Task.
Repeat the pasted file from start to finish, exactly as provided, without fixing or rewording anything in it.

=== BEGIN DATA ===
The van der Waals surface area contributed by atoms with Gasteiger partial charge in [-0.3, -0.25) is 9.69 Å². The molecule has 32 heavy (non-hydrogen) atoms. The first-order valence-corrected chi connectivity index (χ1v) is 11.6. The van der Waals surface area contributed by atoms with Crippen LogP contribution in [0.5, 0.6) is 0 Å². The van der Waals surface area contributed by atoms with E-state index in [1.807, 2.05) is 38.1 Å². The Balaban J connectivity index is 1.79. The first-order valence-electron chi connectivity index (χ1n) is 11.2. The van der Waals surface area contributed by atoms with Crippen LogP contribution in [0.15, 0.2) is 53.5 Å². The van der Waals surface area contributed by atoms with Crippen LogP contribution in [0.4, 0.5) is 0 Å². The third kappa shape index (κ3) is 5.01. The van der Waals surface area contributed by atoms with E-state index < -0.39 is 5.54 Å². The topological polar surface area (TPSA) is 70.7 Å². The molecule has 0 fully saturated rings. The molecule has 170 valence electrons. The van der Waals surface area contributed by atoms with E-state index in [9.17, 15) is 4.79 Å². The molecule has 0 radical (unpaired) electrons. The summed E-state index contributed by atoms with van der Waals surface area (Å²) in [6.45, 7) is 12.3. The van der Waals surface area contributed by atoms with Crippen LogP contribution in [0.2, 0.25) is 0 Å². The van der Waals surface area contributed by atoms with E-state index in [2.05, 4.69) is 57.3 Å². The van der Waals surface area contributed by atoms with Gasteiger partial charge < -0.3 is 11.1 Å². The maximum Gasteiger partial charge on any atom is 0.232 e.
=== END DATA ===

The van der Waals surface area contributed by atoms with Gasteiger partial charge in [-0.3, -0.25) is 9.69 Å². The molecule has 32 heavy (non-hydrogen) atoms. The first-order valence-corrected chi connectivity index (χ1v) is 11.6. The van der Waals surface area contributed by atoms with Crippen LogP contribution in [0.5, 0.6) is 0 Å². The van der Waals surface area contributed by atoms with E-state index in [1.807, 2.05) is 38.1 Å². The Balaban J connectivity index is 1.79. The first-order valence-electron chi connectivity index (χ1n) is 11.2. The van der Waals surface area contributed by atoms with Crippen LogP contribution in [0.15, 0.2) is 53.5 Å². The van der Waals surface area contributed by atoms with Crippen LogP contribution in [0.4, 0.5) is 0 Å². The third kappa shape index (κ3) is 5.01. The van der Waals surface area contributed by atoms with E-state index < -0.39 is 5.54 Å². The topological polar surface area (TPSA) is 70.7 Å². The molecule has 0 fully saturated rings. The molecule has 170 valence electrons. The van der Waals surface area contributed by atoms with E-state index in [9.17, 15) is 4.79 Å². The molecule has 0 radical (unpaired) electrons. The summed E-state index contributed by atoms with van der Waals surface area (Å²) in [6.45, 7) is 12.3. The van der Waals surface area contributed by atoms with Crippen LogP contribution in [0.2, 0.25) is 0 Å². The van der Waals surface area contributed by atoms with E-state index in [2.05, 4.69) is 57.3 Å². The van der Waals surface area contributed by atoms with Gasteiger partial charge < -0.3 is 11.1 Å². The maximum Gasteiger partial charge on any atom is 0.232 e.